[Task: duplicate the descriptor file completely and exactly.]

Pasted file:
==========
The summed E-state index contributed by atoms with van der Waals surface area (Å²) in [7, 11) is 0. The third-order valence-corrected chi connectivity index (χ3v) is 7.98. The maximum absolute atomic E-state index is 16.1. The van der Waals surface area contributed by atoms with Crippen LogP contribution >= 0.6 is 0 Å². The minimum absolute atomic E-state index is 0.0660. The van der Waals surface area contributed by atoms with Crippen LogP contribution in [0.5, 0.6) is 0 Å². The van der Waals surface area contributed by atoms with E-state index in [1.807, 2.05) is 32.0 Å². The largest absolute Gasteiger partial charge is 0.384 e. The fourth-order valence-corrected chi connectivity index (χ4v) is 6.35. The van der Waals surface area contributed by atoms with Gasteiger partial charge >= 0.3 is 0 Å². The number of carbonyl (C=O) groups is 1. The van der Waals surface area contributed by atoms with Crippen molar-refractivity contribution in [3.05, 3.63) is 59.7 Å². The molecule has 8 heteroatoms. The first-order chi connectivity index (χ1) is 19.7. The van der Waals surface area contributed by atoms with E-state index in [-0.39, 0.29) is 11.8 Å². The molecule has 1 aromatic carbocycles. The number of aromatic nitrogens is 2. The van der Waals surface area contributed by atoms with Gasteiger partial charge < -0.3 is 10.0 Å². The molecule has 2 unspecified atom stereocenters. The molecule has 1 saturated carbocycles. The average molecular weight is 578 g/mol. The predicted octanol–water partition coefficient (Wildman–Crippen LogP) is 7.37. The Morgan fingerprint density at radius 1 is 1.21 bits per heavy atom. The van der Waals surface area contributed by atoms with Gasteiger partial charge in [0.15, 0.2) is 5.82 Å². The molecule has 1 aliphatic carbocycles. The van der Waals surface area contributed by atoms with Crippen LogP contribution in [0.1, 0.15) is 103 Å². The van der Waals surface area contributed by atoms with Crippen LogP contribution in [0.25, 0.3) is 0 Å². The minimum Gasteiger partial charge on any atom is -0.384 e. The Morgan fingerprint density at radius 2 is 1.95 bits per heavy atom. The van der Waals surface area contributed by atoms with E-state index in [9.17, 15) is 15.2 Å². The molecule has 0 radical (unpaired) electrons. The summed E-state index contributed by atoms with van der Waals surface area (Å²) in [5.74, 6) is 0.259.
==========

The summed E-state index contributed by atoms with van der Waals surface area (Å²) in [7, 11) is 0. The third-order valence-corrected chi connectivity index (χ3v) is 7.98. The maximum absolute atomic E-state index is 16.1. The van der Waals surface area contributed by atoms with Crippen LogP contribution >= 0.6 is 0 Å². The minimum absolute atomic E-state index is 0.0660. The van der Waals surface area contributed by atoms with Crippen LogP contribution in [0.5, 0.6) is 0 Å². The van der Waals surface area contributed by atoms with E-state index in [1.807, 2.05) is 32.0 Å². The largest absolute Gasteiger partial charge is 0.384 e. The fourth-order valence-corrected chi connectivity index (χ4v) is 6.35. The van der Waals surface area contributed by atoms with Gasteiger partial charge >= 0.3 is 0 Å². The number of carbonyl (C=O) groups is 1. The van der Waals surface area contributed by atoms with Crippen molar-refractivity contribution in [3.05, 3.63) is 59.7 Å². The molecule has 8 heteroatoms. The first-order chi connectivity index (χ1) is 19.7. The van der Waals surface area contributed by atoms with E-state index in [-0.39, 0.29) is 11.8 Å². The molecule has 1 aromatic carbocycles. The number of aromatic nitrogens is 2. The van der Waals surface area contributed by atoms with Gasteiger partial charge < -0.3 is 10.0 Å². The molecule has 2 unspecified atom stereocenters. The molecule has 1 saturated carbocycles. The average molecular weight is 578 g/mol. The predicted octanol–water partition coefficient (Wildman–Crippen LogP) is 7.37. The Morgan fingerprint density at radius 1 is 1.21 bits per heavy atom. The van der Waals surface area contributed by atoms with Gasteiger partial charge in [0.15, 0.2) is 5.82 Å². The molecule has 1 aliphatic carbocycles. The van der Waals surface area contributed by atoms with Crippen LogP contribution in [0.1, 0.15) is 103 Å². The van der Waals surface area contributed by atoms with Crippen LogP contribution in [0.25, 0.3) is 0 Å². The minimum Gasteiger partial charge on any atom is -0.384 e. The Morgan fingerprint density at radius 2 is 1.95 bits per heavy atom. The van der Waals surface area contributed by atoms with E-state index in [9.17, 15) is 15.2 Å². The molecule has 0 radical (unpaired) electrons. The summed E-state index contributed by atoms with van der Waals surface area (Å²) in [5.74, 6) is 0.259.